AIPM Response to the Senate Report on Relationships with Opioid Manufacturers
Tuesday, February 27, 2018
Posted by: Bob Twillman, PhD, Executive Director
The Academy of Integrative Pain Management is among the fourteen professional and patient advocacy organizations named in Senator McCaskill’s recent report on the potential influence of opioid manufacturers on public policy. We at the Academy are proud of our outstanding record of education, research, and advocacy for patients and professionals of all disciplines who treat persons with pain. The Senate report, which details which organizations utilized industry funds, did not include the logical next step of examining how those funds were utilized. We believe that the work of the Academy clearly demonstrates judicious use of all external funds to provide the most comprehensive integrative educational opportunities for clinicians desiring a positive transformation in how they provide pain care. We are proud of our unique perspective and positioning regarding policy and advocacy, in that we have articulated an integrative approach to pain care for three decades. Far from facilitating ever-increasing doses of opioids, we maintain that an integrative approach actually lessens opioid use in the aggregate, while still providing clinicians the opportunity to utilize their training and expertise to benefit patients in an individualized approach. The following response from our executive director and staff highlights this work, and provides needed context in which to more fully understand the McCaskill report.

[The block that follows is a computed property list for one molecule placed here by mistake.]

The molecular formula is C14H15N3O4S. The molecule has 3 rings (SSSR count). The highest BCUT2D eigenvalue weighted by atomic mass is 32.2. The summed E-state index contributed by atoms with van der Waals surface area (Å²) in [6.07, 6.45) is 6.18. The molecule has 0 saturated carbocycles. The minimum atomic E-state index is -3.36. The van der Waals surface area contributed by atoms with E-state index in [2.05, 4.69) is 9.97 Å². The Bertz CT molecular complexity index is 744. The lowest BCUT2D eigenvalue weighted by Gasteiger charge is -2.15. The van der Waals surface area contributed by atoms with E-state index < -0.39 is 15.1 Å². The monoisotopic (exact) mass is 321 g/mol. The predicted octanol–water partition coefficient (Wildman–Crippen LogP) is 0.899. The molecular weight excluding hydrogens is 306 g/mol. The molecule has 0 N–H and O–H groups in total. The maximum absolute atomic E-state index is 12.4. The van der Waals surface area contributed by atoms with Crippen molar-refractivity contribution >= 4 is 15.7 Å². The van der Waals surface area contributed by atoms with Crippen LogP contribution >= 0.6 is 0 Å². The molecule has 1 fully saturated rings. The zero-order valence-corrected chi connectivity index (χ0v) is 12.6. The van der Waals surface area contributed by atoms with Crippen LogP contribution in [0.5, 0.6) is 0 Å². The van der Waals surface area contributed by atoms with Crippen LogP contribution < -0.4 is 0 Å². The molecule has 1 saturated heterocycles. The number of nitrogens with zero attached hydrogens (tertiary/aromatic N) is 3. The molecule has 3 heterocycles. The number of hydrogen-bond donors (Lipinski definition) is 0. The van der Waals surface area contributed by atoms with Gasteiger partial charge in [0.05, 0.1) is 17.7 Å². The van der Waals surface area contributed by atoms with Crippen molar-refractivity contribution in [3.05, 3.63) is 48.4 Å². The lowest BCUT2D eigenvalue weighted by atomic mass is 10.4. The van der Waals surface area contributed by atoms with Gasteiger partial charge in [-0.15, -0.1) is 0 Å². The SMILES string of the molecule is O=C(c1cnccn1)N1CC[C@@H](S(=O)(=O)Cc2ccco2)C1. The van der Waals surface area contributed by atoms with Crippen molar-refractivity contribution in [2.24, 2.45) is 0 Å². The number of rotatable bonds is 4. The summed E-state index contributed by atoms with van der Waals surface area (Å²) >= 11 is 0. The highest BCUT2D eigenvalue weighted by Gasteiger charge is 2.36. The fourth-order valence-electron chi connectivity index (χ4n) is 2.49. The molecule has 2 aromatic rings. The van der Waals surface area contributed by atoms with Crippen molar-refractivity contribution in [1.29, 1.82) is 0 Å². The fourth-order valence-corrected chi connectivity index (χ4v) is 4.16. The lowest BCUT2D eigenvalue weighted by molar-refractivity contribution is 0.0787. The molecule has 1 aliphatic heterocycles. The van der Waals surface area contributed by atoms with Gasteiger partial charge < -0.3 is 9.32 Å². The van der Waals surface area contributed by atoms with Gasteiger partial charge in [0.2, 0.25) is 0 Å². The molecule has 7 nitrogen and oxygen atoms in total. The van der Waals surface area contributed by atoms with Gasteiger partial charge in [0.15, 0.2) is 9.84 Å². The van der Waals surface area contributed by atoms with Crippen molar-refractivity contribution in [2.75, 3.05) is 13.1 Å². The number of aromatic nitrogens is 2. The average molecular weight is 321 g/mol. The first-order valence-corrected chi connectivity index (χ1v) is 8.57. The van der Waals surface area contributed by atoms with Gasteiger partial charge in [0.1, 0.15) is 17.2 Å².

W. Clay Jackson, MD, DipTh
President of the Board of Directors, AIPM
Summary of the Report
On February 12, 2018, the United States Senate Homeland Security and Governmental Affairs Committee issued a Minority Staff Report entitled, “Fueling an Epidemic: Exposing the Financial Ties Between Opioid Manufacturers and Third Party Advocacy Groups”. The report, prepared under the direction of Ranking Member Sen. Clair McCaskill (D-MO), reports on payments from five opioid analgesic manufacturers to 14 outside groups between 2012 and 2017. The Academy of Integrative Pain Management (AIPM) was one of the 14 groups included in the report.
The sole request from the Senate Committee to AIPM was for information detailing all payments received from the five manufacturers during the specified time frame, and the intended purpose of each payment. AIPM willingly cooperated with this request and provided the information as requested.